Commentary: Quit While You're Ahead, Hank
Maurice R. "Hank" Greenberg has had a stellar run at American International Group Inc. (AIG )In his 37 years at the helm, the 79-year-old insurance titan has built AIG into a $81 billion powerhouse. And his tenure has withstood turbulence. Even with this year's flurry of hurricanes, net income at the New York insurer grew 22.3% in thefirst nine months, to $8.03 billion.
But the winds of change aren't blowing hard enough through the halls of AIG itself. Investors are unhappy with the investigations that have buffeted the company in recent months -- not to mention a lackluster stock price. While no institutional investor is yet calling publicly for Greenberg to step down, it is clearly time for AIG and its board to get serious about setting a time frame for succession. Says one major institutional investor: "A straightforward plan for Hank's retirement might clear the air."
And with the probes appearing to veer closer to Greenberg, the sooner the better, some investors say. A recent report in The Wall Street Journal alleging that federal prosecutors are investigating the AIG chief for possible securities violations has heightened concerns on Wall Street, although an AIG spokesman says the U.S. Attorney for the Southern District of New York has not yet been in touch with the chairman and CEO. The new questions follow a spate of probes by the Securities & Exchange Commission, Justice Dept., and New York Attorney General's office that have some investors worried about broader problems. Even the announcement on Nov. 30 that AIG had struck a $126 million settlement with the SEC and Justice Dept. over a series of controversial transactions has failed to put to rest the growing qualms. AIG did not admit or deny any wrongdoing under the settlement.
While none of the allegations yet warrant a shakeup, the lagging stock is making investors restless. True, they were perfectly willing to overlook Greenberg's autocratic management when the share price was rising. But not anymore. In recent years, AIG stock has badly underperformed the industry. Total returns have dropped 35% since late 2000, when the stock peaked at 100. That's double the drop of the S&P 500 Insurance Index.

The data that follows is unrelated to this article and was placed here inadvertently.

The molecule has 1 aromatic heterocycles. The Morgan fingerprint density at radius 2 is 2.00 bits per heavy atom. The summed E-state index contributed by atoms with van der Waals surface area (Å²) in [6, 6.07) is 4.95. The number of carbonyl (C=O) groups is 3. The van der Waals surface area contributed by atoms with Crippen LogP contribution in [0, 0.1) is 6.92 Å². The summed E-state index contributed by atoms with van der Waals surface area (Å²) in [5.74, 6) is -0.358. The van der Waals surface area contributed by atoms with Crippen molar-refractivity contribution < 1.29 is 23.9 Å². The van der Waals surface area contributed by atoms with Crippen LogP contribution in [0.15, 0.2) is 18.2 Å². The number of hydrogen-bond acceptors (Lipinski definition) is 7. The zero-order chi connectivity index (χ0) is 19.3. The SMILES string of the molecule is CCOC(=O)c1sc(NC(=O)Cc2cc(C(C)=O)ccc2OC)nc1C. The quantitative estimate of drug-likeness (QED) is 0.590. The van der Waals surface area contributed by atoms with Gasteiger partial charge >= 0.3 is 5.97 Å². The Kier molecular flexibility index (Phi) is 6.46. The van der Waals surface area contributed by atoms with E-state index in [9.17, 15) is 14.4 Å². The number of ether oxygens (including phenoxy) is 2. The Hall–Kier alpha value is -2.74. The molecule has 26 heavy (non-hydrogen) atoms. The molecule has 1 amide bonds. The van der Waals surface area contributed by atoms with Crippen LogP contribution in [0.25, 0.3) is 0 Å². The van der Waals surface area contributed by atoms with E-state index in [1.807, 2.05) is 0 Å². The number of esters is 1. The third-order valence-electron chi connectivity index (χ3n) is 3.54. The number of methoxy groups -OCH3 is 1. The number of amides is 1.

The disappointing performance is prompting some shareholders to take a second look at the house that Hank built. One issue is how Greenberg's long-lasting hold on the top job has undermined the talent pool at the company. Over the years, scores of star managers have left AIG, say executive recruiters. The issue wasn't just being denied a shot at the top job; it was also the Hank-centric culture that gave them little room to shine. AIG has recognized this and taken some small steps to give other execs a more public profile. But the risk remains: Investors might have little confidence or knowledge in the new management when Greenberg finally does retire.
Moreover, some believe that the culture Greenberg has created needs a shakeup. Not only did some regulators cite a lack of cooperation, bordering on arrogance, in their investigations, but practices such as AIG's byzantine compensation structure hold little place in this age of improved governance.
That's why it's time for AIG's board to start identifying and grooming likely candidates. Yes, Greenberg in 2002 established a stable of more visible contenders by bringing execs into a newly created office of the chairman. But he has since deflected retirement questions -- other than to say that he's fit and eager to continue and that he has drafted a secret letter stating who he thinks should succeed him. That will go to the board upon his departure. At least two men have a good shot: Martin J. Sullivan, 50, and Donald P. Kanak, 51, both of whom have extensive international experience and hold the joint titles of vice-chairman and co-chief operating officer. AIG says independent directors will pick a successor. But neither the board nor the contenders have any idea when that might be.
Greenberg may be overestimating his staying power. Such CEOs, says University of Michigan Ross School of Business professor Noel Tichy, are "usually not the best judge of when it's time to leave." Much of Greenberg's record remains impressive. All the better, then, to leave with his legacy intact.
By Diane Brady